18 Mar

While there are numerous techniques of face massage available for us to learn as estheticians there are some ground rules to follow whether you’re giving a traditional European style, Acupressure or lymphatic drainage massage.

Don’t lean on the client - Some techniques may be easier to carry out if we stabilize our hands by placing the heel of the hands on the clients forehead while our fingers are working on another area. This will feel fine to the client if the pressure is light but if you lose concentration of what you’re doing it could feel uncomfortable and distracting to the client.

Dress appropriately - whatever you choose to wear for work, ensure there are no drawstrings, loose sleeves, cuffs or scarves that could tickle or touch your client as you lean forward. The same is true of your hairstyle. Keeping your hair tied back, if long, not only keeps it from touching your clients face but prevents you from tucking it behind your ears during treatment which is extremely unhygienic.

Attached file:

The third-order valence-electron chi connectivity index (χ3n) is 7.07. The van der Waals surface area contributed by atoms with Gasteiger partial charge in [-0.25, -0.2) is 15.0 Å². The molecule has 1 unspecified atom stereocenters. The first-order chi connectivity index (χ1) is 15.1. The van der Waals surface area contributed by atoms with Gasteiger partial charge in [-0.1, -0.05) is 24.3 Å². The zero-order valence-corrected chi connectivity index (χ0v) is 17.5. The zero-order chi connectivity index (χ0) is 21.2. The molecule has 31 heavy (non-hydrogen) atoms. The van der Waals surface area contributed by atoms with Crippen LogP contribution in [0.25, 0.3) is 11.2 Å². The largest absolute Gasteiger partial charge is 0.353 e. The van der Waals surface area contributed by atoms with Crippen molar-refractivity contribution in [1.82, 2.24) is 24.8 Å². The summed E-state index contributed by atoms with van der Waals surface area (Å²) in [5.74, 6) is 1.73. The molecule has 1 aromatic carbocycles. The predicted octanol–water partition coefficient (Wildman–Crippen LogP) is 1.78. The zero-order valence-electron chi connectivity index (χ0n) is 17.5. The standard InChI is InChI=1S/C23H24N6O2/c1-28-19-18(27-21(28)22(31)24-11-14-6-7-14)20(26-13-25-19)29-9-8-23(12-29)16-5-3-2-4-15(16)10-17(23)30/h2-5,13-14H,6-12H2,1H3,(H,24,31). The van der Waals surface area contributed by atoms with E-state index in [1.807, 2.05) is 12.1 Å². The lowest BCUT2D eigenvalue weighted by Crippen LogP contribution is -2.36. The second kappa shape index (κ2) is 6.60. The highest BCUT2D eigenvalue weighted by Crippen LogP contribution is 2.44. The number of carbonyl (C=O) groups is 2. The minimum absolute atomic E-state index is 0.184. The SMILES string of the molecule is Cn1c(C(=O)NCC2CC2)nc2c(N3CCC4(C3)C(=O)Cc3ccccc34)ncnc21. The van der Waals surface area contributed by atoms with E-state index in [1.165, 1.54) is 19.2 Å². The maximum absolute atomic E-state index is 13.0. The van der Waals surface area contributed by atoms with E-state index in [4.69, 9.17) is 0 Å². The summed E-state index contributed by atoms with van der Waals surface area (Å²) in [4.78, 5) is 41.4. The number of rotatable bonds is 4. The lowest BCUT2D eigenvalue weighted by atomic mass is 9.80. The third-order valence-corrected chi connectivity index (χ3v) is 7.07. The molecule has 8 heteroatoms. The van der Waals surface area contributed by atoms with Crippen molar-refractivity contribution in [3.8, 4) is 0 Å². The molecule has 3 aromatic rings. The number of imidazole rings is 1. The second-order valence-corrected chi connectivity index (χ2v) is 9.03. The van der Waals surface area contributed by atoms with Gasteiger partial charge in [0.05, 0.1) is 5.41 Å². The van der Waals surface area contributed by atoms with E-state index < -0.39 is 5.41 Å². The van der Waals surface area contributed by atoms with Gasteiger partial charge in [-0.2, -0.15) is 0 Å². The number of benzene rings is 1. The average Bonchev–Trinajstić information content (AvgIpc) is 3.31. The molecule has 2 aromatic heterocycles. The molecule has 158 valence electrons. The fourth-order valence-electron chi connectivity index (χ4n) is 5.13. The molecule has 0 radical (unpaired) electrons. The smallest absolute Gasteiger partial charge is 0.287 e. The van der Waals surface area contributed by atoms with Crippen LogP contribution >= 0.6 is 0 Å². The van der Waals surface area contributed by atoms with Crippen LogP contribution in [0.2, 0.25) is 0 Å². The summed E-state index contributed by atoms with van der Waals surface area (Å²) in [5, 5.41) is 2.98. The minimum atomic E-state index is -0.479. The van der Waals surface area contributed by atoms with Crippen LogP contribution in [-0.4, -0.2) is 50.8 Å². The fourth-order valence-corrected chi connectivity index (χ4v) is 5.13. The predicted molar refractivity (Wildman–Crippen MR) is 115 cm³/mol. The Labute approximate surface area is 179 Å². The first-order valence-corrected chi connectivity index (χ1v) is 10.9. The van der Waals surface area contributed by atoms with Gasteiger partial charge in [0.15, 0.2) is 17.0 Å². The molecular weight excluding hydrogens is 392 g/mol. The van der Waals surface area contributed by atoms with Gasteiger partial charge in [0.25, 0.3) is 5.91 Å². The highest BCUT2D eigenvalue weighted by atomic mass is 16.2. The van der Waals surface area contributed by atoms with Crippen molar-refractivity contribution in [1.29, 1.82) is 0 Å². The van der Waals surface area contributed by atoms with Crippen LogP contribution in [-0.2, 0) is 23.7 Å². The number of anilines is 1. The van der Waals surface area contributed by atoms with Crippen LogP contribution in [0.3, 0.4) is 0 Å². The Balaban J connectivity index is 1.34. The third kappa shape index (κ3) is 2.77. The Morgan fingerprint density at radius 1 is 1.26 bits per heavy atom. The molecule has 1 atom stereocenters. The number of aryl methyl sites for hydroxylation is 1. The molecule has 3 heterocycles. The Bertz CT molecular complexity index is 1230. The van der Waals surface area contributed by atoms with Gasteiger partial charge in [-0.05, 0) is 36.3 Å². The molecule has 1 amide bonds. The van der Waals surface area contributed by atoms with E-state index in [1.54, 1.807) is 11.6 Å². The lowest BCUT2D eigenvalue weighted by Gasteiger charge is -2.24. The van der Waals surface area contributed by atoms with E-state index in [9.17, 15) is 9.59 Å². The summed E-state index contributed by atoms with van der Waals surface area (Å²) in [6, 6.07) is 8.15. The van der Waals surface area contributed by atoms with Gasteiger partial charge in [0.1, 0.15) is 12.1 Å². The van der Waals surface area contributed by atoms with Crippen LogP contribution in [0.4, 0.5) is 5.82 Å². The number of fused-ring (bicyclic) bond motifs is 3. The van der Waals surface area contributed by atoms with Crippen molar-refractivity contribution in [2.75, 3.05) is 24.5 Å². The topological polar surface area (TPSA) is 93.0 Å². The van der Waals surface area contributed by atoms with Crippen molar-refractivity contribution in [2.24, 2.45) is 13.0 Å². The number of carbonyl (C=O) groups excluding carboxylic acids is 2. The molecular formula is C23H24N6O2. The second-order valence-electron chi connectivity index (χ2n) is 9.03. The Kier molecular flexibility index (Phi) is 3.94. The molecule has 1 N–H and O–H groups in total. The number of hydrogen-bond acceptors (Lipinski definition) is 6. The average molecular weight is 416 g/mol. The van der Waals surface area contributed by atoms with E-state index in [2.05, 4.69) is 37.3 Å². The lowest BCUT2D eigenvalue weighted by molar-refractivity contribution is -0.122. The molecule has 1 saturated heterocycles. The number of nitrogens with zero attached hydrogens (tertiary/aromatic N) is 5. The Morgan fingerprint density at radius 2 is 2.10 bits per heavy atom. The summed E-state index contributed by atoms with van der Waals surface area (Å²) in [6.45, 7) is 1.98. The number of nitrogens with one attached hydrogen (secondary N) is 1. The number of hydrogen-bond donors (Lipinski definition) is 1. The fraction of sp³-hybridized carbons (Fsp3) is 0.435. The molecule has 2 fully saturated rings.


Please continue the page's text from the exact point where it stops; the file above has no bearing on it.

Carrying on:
Don’t scratch the client - Ideally fingernails should be kept short for massage but even short nails can scratch your client. Ensure you're using the correct part of your fingers and thumbs to manipulate the skin and muscles rather than your fingertips.

Pay attention - It’s very easy for us to go on automatic pilot, especially if you’re really familiar with the massage technique you’re using. Keep an eye out for any facial expressions or flinches a client may show it’s a sign that something doesn’t feel comfortable. Check in with your client and adjust your pressure or technique accordingly.

Don’t press on sensitive areas - We all have different levels of pain threshold making some clients more sensitive to touch than others. However, there are certain areas of the face and neck that 99% of people will find unpleasant. The temple area for example feels wonderful if a light to medium pressure is used in the region. Heavy pressure here can feel uncomfortable. Another area to be cautious of is the front of the neck, over the throat region. The larynx, also known as the voicebox, lies close to the surface of the neck and is sensitive to pressure.

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